I used to be surprised when I reached out to someone after a contact hiatus of a year or two and discovered they were off on an entirely new adventure. No longer—it happens too often and happened again recently with Paula Froelich.
When last we communicated, she was Yahoo Travel’s Editor-At-Large. She had a wonderful series going titled “A Broad Abroad” and under her leadership Yahoo Travel had become the largest travel content site in the world. Her novel Mercury in Retrograde was a New York Times bestseller. She had fine-tuned her skills as a savvy senior writer at Newsweek and as a freelance journalist covering politics, travel and pop culture. Froelich also profitably passed 10 years as the Deputy Editor of the New York Post’s “Page Six.”
Fast-forward 18 months from our last contact and she’s multi-tasking as the on-air travel expert for HSN, an ambassador for the benefits of American Express’s Platinum Card membership and a Contributing Founder and on-air talent for PYPO (Put Your Pretty On), a newly launched digital platform for women-created content promoting social change. Try to keep up!
When, at the ripe old age of 36, I quit my high profile job, ditched all of my success, for the great unknown — without another job waiting.
My friends threw me a huge 30th birthday party and it was great, except I imbibed too much and gave myself a raging hangover the next day as a present. My 40th was way better — I took myself to Egypt to see the Pyramids and Luxor—by myself. No hangover.
Since then, I make it a rule to travel by myself on my birthday every year . It's a great way to celebrate what has happened, and to really unplug and connect with myself — and to understand where I want to go in the year ahead.
I was living in England and cold-called every single features editor of every single paper – only the assistant to the features editor at The Guardian was too polite to not hang up on me. I got the job.
Back in the U.S., I got a job covering interest rate swaps and over-the-counter derivatives at the newsletter division of Institutional Investor and was then recruited out by Dow Jones as they didn’t have anyone doing that at the time.
Wars, Guns and Votes by Paul Collier, and all of the Elana Ferrante books in the ‘My Brilliant Friend‘ series. Paul gave me perspective on why the world is the way it is and Elana Ferrante gave me insight into my grandmother, who was from southern Italy and whom I didn't know that well. I love books that give me historical perspective. Especially these days when it all seems like it's falling apart – they allow you to say, “Ah. Wait a minute. We've been here before. Chill out. This too shall pass.”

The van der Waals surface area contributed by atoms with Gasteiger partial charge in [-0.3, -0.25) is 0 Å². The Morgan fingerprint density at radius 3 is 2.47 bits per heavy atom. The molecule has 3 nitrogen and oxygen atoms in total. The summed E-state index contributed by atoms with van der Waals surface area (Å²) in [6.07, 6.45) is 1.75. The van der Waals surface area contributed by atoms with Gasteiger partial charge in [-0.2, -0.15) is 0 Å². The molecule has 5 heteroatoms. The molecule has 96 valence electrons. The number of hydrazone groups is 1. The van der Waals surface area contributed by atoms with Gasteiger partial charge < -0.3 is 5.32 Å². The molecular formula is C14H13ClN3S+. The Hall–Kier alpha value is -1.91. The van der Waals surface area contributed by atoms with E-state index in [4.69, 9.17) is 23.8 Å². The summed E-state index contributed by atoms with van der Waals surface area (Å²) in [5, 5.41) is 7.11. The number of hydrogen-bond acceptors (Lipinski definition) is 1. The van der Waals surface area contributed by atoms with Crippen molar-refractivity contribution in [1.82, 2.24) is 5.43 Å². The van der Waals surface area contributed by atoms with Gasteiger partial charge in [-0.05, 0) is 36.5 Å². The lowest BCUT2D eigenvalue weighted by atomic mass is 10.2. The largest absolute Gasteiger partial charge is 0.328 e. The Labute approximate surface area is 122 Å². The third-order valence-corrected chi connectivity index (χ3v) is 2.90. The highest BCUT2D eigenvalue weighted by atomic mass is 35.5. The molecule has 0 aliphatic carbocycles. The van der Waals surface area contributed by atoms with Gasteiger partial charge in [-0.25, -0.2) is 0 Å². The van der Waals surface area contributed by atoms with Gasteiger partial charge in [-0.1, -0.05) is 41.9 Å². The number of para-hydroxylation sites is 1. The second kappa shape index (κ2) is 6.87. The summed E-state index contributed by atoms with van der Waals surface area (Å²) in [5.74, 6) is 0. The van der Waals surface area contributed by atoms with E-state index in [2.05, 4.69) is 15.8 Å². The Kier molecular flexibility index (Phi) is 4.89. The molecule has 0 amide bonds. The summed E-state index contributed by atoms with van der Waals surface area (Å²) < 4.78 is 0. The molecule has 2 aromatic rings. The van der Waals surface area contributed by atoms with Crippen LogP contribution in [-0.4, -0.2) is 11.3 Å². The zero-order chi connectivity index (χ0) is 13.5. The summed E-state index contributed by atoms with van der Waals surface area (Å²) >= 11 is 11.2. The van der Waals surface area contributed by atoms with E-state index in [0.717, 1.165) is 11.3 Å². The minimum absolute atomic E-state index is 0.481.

Accomplishment That Makes Me Smile
All of them. Every single one. I’m even proud of my failures (which have been spectacular), because I did them on my own, and learned from them all.
I wake up at 5 but don’t get out of bed until around 7 — I use that time to dream, think and thank the universe. I get up, walk and feed the dog, have breakfast, take a shower and go!
Feminism. Which, in case someone doesn’t know, just means EQUALITY.
Not as often as I should. I unplug on planes… and by reading. A lot.
I have had several — all women. My first boss, Clare Longrigg was invaluable, and I have a close circle of friends who are all successful in business.
Best Networking Contact
I’ve had several people change my life just by meeting someone who knew someone…the thing is: always be nice. Always be courteous and remember Manhattan is a small island.
Song I Can't Get Out Of My Head
It depends on the day. I once went to Kmart and a Muzak version of Richard Marx’s “Right Here Waiting For You” was on – I dreamed about it for a year. I haven’t been back to Kmart since.
This post originally published at Forbes